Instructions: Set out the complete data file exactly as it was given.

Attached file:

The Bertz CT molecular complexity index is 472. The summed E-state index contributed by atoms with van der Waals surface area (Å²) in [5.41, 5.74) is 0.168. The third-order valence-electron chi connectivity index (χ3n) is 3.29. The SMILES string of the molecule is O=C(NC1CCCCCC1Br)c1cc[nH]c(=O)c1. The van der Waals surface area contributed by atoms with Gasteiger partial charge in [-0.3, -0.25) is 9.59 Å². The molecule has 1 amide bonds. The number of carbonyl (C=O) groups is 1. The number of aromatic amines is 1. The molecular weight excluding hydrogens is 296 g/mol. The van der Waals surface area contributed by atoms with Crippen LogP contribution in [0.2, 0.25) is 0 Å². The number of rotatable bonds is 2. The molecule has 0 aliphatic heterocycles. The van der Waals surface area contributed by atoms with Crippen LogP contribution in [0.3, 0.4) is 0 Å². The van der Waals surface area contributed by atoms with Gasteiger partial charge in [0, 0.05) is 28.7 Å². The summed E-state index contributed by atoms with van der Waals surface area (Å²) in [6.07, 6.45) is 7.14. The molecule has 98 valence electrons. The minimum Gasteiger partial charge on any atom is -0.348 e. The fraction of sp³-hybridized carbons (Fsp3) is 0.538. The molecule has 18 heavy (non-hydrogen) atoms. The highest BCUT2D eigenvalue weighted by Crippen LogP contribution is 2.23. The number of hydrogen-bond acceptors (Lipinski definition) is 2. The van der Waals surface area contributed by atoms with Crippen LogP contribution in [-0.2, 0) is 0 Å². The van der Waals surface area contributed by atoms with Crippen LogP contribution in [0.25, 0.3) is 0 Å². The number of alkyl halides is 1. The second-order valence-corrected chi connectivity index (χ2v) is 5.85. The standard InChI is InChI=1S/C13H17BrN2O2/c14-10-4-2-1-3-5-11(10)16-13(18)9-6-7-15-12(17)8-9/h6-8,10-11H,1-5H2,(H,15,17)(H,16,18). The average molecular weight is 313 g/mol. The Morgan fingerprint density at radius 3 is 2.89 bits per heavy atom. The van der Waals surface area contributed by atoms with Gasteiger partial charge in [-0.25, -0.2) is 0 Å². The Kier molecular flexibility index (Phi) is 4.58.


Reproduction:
The Bertz CT molecular complexity index is 472. The summed E-state index contributed by atoms with van der Waals surface area (Å²) in [5.41, 5.74) is 0.168. The third-order valence-electron chi connectivity index (χ3n) is 3.29. The SMILES string of the molecule is O=C(NC1CCCCCC1Br)c1cc[nH]c(=O)c1. The van der Waals surface area contributed by atoms with Gasteiger partial charge in [-0.3, -0.25) is 9.59 Å². The molecule has 1 amide bonds. The number of carbonyl (C=O) groups is 1. The number of aromatic amines is 1. The molecular weight excluding hydrogens is 296 g/mol. The van der Waals surface area contributed by atoms with Crippen LogP contribution in [0.2, 0.25) is 0 Å². The number of rotatable bonds is 2. The molecule has 0 aliphatic heterocycles. The van der Waals surface area contributed by atoms with Crippen LogP contribution in [0.3, 0.4) is 0 Å². The van der Waals surface area contributed by atoms with Gasteiger partial charge in [0, 0.05) is 28.7 Å². The summed E-state index contributed by atoms with van der Waals surface area (Å²) in [6.07, 6.45) is 7.14. The molecule has 98 valence electrons. The minimum Gasteiger partial charge on any atom is -0.348 e. The fraction of sp³-hybridized carbons (Fsp3) is 0.538. The molecule has 18 heavy (non-hydrogen) atoms. The highest BCUT2D eigenvalue weighted by Crippen LogP contribution is 2.23. The number of hydrogen-bond acceptors (Lipinski definition) is 2. The van der Waals surface area contributed by atoms with Crippen LogP contribution in [-0.2, 0) is 0 Å². The van der Waals surface area contributed by atoms with Crippen LogP contribution in [0.25, 0.3) is 0 Å². The number of alkyl halides is 1. The second-order valence-corrected chi connectivity index (χ2v) is 5.85. The standard InChI is InChI=1S/C13H17BrN2O2/c14-10-4-2-1-3-5-11(10)16-13(18)9-6-7-15-12(17)8-9/h6-8,10-11H,1-5H2,(H,15,17)(H,16,18). The average molecular weight is 313 g/mol. The Morgan fingerprint density at radius 3 is 2.89 bits per heavy atom. The van der Waals surface area contributed by atoms with Gasteiger partial charge in [-0.25, -0.2) is 0 Å². The Kier molecular flexibility index (Phi) is 4.58.